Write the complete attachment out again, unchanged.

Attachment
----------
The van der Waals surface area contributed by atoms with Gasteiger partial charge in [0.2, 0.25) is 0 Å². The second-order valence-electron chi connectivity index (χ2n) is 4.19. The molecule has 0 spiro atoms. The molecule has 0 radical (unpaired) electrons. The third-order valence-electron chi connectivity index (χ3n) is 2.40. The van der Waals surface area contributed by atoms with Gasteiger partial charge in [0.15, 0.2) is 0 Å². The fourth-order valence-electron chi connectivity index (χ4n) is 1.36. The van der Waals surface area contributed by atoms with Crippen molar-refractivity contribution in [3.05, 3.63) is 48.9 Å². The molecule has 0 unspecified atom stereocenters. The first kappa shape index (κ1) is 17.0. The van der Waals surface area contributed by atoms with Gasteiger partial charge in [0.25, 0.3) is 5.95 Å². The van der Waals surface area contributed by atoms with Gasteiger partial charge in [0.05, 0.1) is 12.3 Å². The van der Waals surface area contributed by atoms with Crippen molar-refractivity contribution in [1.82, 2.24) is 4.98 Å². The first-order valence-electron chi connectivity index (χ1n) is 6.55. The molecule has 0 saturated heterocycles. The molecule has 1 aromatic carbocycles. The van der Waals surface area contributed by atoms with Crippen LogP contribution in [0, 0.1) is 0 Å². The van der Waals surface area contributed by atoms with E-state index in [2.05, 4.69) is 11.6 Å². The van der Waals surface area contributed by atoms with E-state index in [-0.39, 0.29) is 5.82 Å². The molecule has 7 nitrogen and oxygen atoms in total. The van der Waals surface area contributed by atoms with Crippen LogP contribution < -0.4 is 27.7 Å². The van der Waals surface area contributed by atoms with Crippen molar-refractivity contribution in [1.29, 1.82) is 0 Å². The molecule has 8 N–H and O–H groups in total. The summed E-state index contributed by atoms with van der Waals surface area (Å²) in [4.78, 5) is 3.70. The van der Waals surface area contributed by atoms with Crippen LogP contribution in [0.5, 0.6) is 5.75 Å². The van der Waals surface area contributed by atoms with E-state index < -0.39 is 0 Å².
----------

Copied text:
The van der Waals surface area contributed by atoms with Gasteiger partial charge in [0.2, 0.25) is 0 Å². The second-order valence-electron chi connectivity index (χ2n) is 4.19. The molecule has 0 spiro atoms. The molecule has 0 radical (unpaired) electrons. The third-order valence-electron chi connectivity index (χ3n) is 2.40. The van der Waals surface area contributed by atoms with Gasteiger partial charge in [0.15, 0.2) is 0 Å². The fourth-order valence-electron chi connectivity index (χ4n) is 1.36. The van der Waals surface area contributed by atoms with Crippen molar-refractivity contribution in [3.05, 3.63) is 48.9 Å². The molecule has 0 unspecified atom stereocenters. The first kappa shape index (κ1) is 17.0. The van der Waals surface area contributed by atoms with Gasteiger partial charge in [0.25, 0.3) is 5.95 Å². The van der Waals surface area contributed by atoms with Gasteiger partial charge in [0.05, 0.1) is 12.3 Å². The van der Waals surface area contributed by atoms with Crippen molar-refractivity contribution in [1.82, 2.24) is 4.98 Å². The first-order valence-electron chi connectivity index (χ1n) is 6.55. The molecule has 0 saturated heterocycles. The molecule has 1 aromatic carbocycles. The van der Waals surface area contributed by atoms with Crippen LogP contribution in [0, 0.1) is 0 Å². The van der Waals surface area contributed by atoms with E-state index in [2.05, 4.69) is 11.6 Å². The van der Waals surface area contributed by atoms with E-state index in [-0.39, 0.29) is 5.82 Å². The molecule has 7 nitrogen and oxygen atoms in total. The van der Waals surface area contributed by atoms with Crippen LogP contribution < -0.4 is 27.7 Å². The van der Waals surface area contributed by atoms with Crippen molar-refractivity contribution in [1.29, 1.82) is 0 Å². The molecule has 8 N–H and O–H groups in total. The summed E-state index contributed by atoms with van der Waals surface area (Å²) in [4.78, 5) is 3.70. The van der Waals surface area contributed by atoms with Crippen LogP contribution in [0.5, 0.6) is 5.75 Å². The van der Waals surface area contributed by atoms with E-state index < -0.39 is 0 Å².